Set in a semi-basement with rough cut stone walls, this establishment occupies what was once an 8th century medieval bathhouse. And, like the cafes in the Jewish quarters of cities like Girona and Barcelona, the owners have given the place a warm and cosmopolitan atmosphere that makes it very attractive. In the evening, Basque-like pintxo tapas appear on the bar and people start to stop by for a glass of wine or beer. Some have enough with the tapas while others go for a full-blown dinner. The most popular pintxo here is the potato omelette one but the boards of Iberian cold cuts, prawns in garlic sauce and fried eggs with potatoes and ham or sobrassada are also very recommendable.
48-hour getaway to Tortosa
Tour ancient Tortosa, which has been embraced by Muslims, Jews and Christians throughout history
Once we have made this first approach to the Ebro, we can take the path that runs alongside the river towards the old railway bridge, now known as the Pont Roig (Red Bridge), which is one of the most picturesque sections of the Via Verda (Greenway), a disused railway track transformed into a walking and cycling path, which passes through Tortosa. It has recently been restored and looks set to become, over time, a sight that is going to appear in all the postcards printed in Tortosa. The views from the bridge will help us to get a global perspective of layout of the city.
nce we have crossed the bridge and entered the neighbourhood of Ferreries, we can continue waling in the opposite direction, towards the Pont de l'Estat (Bridge of the State), which holds a special place in the imaginary universe of the city, since it replaces the bridge that was blown up by the Republican Army in April 1938. Once you've recrossed the Ebro, head for the historical centre, where we recommend that you follow a walking trail based on tapas called Sabors del Nucli Antic, designed by local businesses to promote this emerging area of town. Here, wine cellars and fusion cuisine restaurants stand next to the shops and workshops of craftspeople, designers and photographers. Good morning! Tortosa is one of the most important cities in southern Catalonia, and as well as behaving like a high class Madame, it's also got something of the friendly and welcoming atmosphere of a small regional city. So, this morning we'd like to recommend that you wake up early and you mix with the market traders while having a hot breakfast at the Municipal Market. Order a sandwich stuffed with baldana, a rice sausage that's a local speciality, and accompany it with wine drunk from a porró, the traditional spouted glass pitcher. To round of your breakfast, try some pastissets, small cakes stuffed with sweet cabell d'àngel (pumpkin jam), which will set you up for the day.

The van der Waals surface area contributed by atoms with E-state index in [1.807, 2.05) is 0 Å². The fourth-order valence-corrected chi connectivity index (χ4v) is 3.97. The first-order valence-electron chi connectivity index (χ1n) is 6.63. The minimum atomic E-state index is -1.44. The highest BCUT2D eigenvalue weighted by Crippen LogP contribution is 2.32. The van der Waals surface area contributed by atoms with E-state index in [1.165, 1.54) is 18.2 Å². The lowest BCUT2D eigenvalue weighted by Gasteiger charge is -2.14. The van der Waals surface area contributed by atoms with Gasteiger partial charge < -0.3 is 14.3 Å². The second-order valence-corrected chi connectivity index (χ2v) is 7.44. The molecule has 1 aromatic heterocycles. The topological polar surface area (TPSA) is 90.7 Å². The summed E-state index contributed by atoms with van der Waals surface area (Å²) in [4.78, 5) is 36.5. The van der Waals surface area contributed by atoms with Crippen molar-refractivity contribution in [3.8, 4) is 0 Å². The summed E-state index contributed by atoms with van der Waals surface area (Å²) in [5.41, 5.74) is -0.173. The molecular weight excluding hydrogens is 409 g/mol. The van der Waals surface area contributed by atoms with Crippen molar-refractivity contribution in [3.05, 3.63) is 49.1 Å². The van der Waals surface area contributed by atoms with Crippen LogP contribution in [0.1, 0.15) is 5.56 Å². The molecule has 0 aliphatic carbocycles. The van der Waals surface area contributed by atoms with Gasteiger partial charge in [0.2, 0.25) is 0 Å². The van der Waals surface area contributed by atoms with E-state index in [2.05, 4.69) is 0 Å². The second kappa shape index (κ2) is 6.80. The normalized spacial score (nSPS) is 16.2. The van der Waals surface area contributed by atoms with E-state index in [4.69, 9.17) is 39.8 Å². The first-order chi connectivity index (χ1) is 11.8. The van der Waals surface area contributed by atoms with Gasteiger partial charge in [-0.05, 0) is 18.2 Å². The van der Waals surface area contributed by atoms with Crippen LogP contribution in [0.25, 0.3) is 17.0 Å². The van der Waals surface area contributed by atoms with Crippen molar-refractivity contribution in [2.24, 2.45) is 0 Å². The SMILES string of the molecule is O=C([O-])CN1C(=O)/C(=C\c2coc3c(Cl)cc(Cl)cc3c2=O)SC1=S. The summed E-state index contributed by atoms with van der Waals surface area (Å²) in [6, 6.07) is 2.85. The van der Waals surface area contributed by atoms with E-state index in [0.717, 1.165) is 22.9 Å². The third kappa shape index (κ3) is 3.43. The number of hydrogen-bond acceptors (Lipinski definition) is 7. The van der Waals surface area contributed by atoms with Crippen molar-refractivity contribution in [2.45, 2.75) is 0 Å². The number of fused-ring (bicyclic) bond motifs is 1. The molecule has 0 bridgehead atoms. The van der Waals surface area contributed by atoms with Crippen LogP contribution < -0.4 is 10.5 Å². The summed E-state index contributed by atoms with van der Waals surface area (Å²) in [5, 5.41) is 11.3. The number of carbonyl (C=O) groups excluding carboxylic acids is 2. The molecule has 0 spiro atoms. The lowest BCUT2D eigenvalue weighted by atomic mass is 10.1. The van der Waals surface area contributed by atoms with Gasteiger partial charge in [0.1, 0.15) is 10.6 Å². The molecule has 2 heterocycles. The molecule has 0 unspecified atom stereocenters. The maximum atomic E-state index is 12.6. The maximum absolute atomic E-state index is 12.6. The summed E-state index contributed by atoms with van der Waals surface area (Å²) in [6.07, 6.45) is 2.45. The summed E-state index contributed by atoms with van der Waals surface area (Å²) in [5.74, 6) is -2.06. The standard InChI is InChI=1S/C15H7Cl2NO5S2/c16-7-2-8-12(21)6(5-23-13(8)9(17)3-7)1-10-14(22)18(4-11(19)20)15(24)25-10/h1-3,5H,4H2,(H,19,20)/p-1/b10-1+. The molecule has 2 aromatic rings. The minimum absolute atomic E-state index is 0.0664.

From the market, we'll head for the river and the old municipal slaughterhouse, a Modernista-style building that nowadays hosts the Museum of Tortosa. For an admission fee of 3 Euros you'll have access to an itinerary that will introduce you to the history of Tortosa and its territory, from prehistory to the end of the 20th century. There are exhibits from all these time periods from the museum's own collection, as well as pieces on loan from institutions like the Prado Museum in Madrid and the MNAC in Barcelona. You'll find everything from prehistoric flint tools and Roman funeral stellas to Andalusian ceramics and testimonies to the many floods that have affected the town.
Now that you're more familiar with the history of Tortosa, you may want to explore its streets in more depth. The town's historical centre, which is located inside the old walls, boasts iconic constructions such as the Royal Colleges, an ensemble of three buildings belong to the Dominican order located in Carrer de Sant Domènec, as well as a number of mansion houses belonging to local noble families during the Renaissance. It's a good idea to go on a guided tour to explore them all. After that, we'd like to propose lunch by the river. There are three or four establishments that offer magnificent views of the river and the Suda Castle. It's now time to venture outside the city walls to one of the busiest and most commercial avenues in Tortosa. Avinguda de la Generalitat is one of the city's main thoroughfares and has an extensive and varied range of shops. If we walk towards the new neighbourhood of Temple, we'll reach the Teodor González municipal park, the town's most iconic green space. Its central avenue, which is lined with hundred-year-old plane trees, standing among date palms, pines and some cedar and eucalyptus trees, is a well known sight. The park is a venue for a large number of events and celebrations, including the fiesta mayor, military parades, dances and concerts. It's worth losing yourself on its footpaths and coming across hidden corners like the 14th-century wheat porch, which is the old auction block, though it's currently used to display the city's giant and animal figures that appear in parades.